Table F shows the net spread on money market accounts from Q4 2006 to Q4 2017. The impact on deposit product net spreads related to the decrease in market rates was negative, since market conditions did not provide banks with the opportunity to lower deposit rates below 0.00%.
The money market product reached its lowest spread the 4th quarter of 2014. Table G illustrates how the credit for funds decreased 413 basis points from the 4th quarter of 2006 and the interest expense only dropped 291 basis points resulting in a 122 basis point decrease in the money market product net spread.
We provide our clients with a credit for funds based on the average duration of their deposit products. The longer the duration of a deposit product, the longer we go out on the FHLB Fixed-Rate Advance curve to calculate its credit for funds. Since the credit for funds for non-term deposits is priced using duration pools that are developed by rolling averages, the credit for funds lags the actual change in rates. The shorter duration of a deposit, the faster its credit for funds will increase in a rising rate environment. Referring back to Table F you will see how the rise in market rates beginning in 2015 has positively impacted the spread on money market accounts.
How can you position your financial institution to benefit from future anticipated increases in market rates?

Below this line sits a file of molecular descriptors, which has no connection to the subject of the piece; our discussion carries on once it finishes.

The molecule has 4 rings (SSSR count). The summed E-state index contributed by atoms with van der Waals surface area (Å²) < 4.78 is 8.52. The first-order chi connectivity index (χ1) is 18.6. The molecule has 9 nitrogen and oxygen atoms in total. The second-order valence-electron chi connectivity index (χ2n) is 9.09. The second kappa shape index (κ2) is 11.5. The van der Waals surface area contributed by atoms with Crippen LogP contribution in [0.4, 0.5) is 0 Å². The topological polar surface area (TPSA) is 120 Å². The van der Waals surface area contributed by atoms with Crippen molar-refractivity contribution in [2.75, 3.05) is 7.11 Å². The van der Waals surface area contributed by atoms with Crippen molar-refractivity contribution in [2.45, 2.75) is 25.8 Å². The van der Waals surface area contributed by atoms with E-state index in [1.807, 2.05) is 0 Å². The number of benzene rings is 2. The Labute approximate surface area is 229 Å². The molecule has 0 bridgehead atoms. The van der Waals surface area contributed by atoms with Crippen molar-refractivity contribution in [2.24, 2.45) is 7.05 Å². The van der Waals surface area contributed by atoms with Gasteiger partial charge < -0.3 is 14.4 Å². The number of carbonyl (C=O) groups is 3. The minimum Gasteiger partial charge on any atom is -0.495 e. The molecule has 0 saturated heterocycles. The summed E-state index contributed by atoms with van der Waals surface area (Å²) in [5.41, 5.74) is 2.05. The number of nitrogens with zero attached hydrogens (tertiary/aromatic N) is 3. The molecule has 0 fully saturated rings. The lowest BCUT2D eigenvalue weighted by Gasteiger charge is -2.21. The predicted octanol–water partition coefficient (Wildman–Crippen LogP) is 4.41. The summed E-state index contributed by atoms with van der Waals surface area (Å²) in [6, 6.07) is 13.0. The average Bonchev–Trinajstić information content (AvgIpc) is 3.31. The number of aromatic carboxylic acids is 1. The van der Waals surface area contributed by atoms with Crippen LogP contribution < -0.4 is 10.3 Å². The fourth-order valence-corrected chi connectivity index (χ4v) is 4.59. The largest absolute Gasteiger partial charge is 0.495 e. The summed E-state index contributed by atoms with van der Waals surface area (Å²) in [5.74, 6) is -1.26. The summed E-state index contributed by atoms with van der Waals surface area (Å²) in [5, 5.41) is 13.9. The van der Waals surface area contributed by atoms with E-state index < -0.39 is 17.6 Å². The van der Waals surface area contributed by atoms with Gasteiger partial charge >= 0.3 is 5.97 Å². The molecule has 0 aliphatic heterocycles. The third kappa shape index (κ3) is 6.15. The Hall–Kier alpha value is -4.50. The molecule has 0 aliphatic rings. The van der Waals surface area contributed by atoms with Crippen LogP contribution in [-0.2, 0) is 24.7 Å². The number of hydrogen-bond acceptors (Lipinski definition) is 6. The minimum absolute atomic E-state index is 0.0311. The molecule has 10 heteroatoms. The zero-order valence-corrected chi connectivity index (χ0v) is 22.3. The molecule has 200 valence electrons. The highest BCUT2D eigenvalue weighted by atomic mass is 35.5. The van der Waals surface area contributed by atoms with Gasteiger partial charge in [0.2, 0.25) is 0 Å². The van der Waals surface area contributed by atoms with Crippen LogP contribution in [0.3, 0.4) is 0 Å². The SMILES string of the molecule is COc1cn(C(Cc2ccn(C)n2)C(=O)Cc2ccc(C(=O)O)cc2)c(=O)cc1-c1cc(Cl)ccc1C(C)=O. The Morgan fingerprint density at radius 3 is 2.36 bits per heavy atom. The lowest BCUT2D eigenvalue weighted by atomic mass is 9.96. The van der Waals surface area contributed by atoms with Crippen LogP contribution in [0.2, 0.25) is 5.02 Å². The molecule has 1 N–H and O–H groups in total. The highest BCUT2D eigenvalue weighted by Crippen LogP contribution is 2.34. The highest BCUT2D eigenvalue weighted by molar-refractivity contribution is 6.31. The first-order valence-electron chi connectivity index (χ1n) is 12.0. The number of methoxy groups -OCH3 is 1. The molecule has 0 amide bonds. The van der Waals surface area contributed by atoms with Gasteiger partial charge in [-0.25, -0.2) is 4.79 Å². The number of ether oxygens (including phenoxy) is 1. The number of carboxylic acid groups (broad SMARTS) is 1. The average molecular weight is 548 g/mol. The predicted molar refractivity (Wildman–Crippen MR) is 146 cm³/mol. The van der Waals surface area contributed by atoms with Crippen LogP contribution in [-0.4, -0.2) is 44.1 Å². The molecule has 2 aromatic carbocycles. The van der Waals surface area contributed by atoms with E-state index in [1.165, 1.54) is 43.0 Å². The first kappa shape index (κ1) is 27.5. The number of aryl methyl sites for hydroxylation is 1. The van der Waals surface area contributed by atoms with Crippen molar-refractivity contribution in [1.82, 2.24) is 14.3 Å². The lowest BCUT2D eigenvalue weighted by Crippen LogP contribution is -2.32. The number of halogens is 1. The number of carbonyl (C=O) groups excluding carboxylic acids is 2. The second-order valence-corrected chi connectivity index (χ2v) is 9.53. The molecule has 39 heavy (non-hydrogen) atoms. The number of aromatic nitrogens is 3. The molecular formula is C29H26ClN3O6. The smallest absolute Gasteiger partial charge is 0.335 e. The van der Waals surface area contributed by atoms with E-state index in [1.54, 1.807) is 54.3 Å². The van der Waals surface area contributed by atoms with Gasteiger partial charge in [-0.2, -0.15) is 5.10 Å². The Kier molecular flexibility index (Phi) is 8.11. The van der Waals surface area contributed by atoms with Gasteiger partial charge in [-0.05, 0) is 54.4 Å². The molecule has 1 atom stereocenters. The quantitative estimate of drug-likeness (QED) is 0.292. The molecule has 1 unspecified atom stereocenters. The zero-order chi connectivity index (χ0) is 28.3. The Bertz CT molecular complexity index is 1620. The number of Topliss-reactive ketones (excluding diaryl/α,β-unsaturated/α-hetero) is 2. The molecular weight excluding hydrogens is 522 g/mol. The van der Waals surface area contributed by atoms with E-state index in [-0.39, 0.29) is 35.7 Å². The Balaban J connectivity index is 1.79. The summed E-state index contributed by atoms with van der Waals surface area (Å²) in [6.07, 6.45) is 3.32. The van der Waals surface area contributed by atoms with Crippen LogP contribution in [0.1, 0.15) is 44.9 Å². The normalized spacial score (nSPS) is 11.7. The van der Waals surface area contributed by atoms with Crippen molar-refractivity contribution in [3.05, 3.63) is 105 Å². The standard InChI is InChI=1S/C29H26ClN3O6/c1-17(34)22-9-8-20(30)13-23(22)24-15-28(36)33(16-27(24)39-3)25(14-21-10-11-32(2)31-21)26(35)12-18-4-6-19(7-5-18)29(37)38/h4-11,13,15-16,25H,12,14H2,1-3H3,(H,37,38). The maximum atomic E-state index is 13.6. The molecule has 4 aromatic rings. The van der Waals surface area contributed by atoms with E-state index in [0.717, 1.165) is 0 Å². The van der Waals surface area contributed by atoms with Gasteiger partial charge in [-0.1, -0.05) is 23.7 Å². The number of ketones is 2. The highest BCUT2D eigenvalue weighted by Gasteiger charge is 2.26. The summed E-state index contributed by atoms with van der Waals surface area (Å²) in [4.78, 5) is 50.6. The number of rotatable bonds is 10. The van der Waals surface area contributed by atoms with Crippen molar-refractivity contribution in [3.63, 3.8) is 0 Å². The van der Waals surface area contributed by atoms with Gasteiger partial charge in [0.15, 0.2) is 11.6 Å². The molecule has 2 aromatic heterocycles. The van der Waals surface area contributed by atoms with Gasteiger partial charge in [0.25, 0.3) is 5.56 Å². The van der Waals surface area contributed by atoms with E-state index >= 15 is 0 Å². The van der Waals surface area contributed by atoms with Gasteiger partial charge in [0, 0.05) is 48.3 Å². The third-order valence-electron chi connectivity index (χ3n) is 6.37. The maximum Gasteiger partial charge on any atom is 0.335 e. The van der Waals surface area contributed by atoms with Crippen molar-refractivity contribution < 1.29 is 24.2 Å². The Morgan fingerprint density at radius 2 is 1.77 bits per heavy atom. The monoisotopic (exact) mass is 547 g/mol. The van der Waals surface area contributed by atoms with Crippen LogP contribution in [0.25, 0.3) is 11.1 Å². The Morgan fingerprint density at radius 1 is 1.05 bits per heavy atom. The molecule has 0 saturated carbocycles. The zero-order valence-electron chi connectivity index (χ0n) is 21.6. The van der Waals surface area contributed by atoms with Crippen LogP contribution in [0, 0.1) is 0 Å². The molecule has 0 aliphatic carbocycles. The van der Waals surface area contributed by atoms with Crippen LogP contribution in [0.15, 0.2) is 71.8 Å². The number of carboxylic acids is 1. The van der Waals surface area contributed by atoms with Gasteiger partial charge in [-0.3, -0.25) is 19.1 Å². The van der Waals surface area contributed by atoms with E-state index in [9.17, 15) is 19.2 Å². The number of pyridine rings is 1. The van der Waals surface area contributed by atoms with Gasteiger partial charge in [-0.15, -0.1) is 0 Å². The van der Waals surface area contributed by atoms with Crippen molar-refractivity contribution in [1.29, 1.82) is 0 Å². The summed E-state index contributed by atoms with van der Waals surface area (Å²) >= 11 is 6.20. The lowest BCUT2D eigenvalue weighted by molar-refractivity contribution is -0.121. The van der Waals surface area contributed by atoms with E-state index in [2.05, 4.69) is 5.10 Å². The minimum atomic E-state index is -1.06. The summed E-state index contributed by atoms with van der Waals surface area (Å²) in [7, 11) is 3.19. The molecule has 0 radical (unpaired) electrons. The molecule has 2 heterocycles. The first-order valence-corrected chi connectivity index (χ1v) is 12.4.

The answer is core deposits, core deposits, core deposits………
Financial institutions with higher core deposit levels should continue to see improvements to their overall net spread on funding. Historically, financial institutions have passed on between 15 and 20 basis points of the first 100 basis point increase in Fed Fund rates to their customers in the form of higher deposit rates. For the second 100 basis points in Fed Fund rate hikes, banks pass on an estimated 40 to 50 basis points to their depositors. If your financial institution is using borrowings and brokered deposits to fund a majority of your loan growth, your future earnings may be suppressed since you will feel the impact of rising rates faster than banks more dependent on funding via core deposits.
Financial institutions that have established strategies to fund loan growth with a majority of core deposits are in position to ride the wave of strong bank earnings into the future. If your financial institution is funding a majority of its loan growth with borrowings, there may be a shark waiting in the water that may shorten your opportunity to grow earnings.
Our Performance Measurement service is designed to provide institutions with profitability information for their organizational profit centers and for the products they offer. Our clients also use data from these profitability systems to feed customer level data into their MCIF and CRM systems. Over the years we have provided this service to hundreds of institutions so they can foster an accountability culture and improve their bottom line results. One of the most valuable components of our service is compiling PEER information our clients can use to measure against their performance.
Are you interested in learning more about how your bank can utilize performance measurement information to make more informed decisions to enhance the profitability of your organization and products? If so, please contact me at firstname.lastname@example.org or give me a call at 973.299.0300 ext. 114. For smaller institutions, we have recently introduced our “Performance Insight” service which is an affordable profitability measurement system designed specifically for you.